Even as President Bush pushes for a “surge” of U.S. involvement in Iraq, America’s closest ally in the debacle has announced yet another troop withdrawal. British Prime Minister Tony Blair today told the packed House of Commons in London the 7,100 remaining troops would be cut to 5,500 soon. He hoped that 500 more would leave by late summer.
The announcement by Blair was lauded by the Opposition. Conservative Leader David Cameron told MPs that the withdrawal would be “welcomed in this House, in the country and especially to the families of those serving in Iraq over the coming months.”
Because of Iraq, Blair has been in deep political trouble in Britain, where opinion polls suggest a deep abhorrence to the civil war in general and President Bush in particular – satirized as a cowboy not quite up to the job. The prime minister is now attempting to distance himself from his once-firm stance on Iraq. Initially, more than 40,000 British troops were stationed there.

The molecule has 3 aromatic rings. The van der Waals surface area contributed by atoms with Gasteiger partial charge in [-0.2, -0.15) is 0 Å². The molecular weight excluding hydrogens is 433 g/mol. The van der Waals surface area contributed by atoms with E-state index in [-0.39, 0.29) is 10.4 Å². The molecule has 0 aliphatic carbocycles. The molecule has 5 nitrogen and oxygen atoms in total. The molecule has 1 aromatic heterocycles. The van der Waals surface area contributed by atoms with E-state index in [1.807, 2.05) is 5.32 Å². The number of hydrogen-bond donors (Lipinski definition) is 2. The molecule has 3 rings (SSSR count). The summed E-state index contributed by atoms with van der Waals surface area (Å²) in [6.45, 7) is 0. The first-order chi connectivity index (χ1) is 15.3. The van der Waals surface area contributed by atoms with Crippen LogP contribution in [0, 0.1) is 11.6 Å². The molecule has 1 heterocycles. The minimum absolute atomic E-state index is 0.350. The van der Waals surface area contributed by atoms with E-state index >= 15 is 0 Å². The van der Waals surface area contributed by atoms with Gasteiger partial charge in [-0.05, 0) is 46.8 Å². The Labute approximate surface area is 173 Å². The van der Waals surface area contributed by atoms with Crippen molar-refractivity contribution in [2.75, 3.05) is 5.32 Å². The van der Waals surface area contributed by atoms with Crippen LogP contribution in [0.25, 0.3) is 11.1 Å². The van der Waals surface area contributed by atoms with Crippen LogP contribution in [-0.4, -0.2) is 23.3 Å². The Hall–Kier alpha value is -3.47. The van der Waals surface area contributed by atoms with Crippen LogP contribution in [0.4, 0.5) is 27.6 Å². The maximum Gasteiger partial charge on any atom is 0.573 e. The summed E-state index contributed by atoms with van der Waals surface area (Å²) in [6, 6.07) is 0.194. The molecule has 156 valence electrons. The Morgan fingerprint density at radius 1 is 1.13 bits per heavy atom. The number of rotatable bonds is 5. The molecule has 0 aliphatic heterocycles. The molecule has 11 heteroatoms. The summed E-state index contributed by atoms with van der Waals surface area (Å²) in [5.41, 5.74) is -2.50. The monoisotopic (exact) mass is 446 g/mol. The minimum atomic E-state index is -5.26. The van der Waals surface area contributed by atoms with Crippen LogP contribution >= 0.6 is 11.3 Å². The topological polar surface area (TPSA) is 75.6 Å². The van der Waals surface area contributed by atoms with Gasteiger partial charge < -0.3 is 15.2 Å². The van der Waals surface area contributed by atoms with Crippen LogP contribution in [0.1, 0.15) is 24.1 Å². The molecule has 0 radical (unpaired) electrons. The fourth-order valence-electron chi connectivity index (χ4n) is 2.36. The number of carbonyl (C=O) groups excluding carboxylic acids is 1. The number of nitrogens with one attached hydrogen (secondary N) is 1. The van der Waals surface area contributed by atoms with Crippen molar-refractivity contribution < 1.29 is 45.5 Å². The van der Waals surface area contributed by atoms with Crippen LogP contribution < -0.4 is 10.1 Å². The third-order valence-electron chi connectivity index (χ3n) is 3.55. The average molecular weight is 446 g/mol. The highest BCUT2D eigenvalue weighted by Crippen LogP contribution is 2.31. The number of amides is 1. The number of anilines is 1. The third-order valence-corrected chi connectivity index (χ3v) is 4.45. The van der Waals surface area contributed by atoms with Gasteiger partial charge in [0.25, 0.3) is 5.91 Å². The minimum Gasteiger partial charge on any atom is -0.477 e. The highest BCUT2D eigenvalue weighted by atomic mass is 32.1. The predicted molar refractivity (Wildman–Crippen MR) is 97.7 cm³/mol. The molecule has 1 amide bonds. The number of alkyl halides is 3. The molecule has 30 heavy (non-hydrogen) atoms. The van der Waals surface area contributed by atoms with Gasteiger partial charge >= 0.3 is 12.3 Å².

Blair himself is expected to resign as prime minister no later than September after a 10-year tenure generally considered marred by his political commitment to Bush and the Iraqi conflict. The Labour leader is expected to be succeeded by the Chancellor, Gordon Brown, who promises to distance himself from the White House and “speak his mind.”
Earlier this week, tiny Denmark said it would withdraw its contingent of 460 troops serving under British command. Even tinier Lithuania plans to follow suit.
The U.S. has 132,000 troops in Iraq, followed by Britain with 7,100 and South Korea, at 2,300.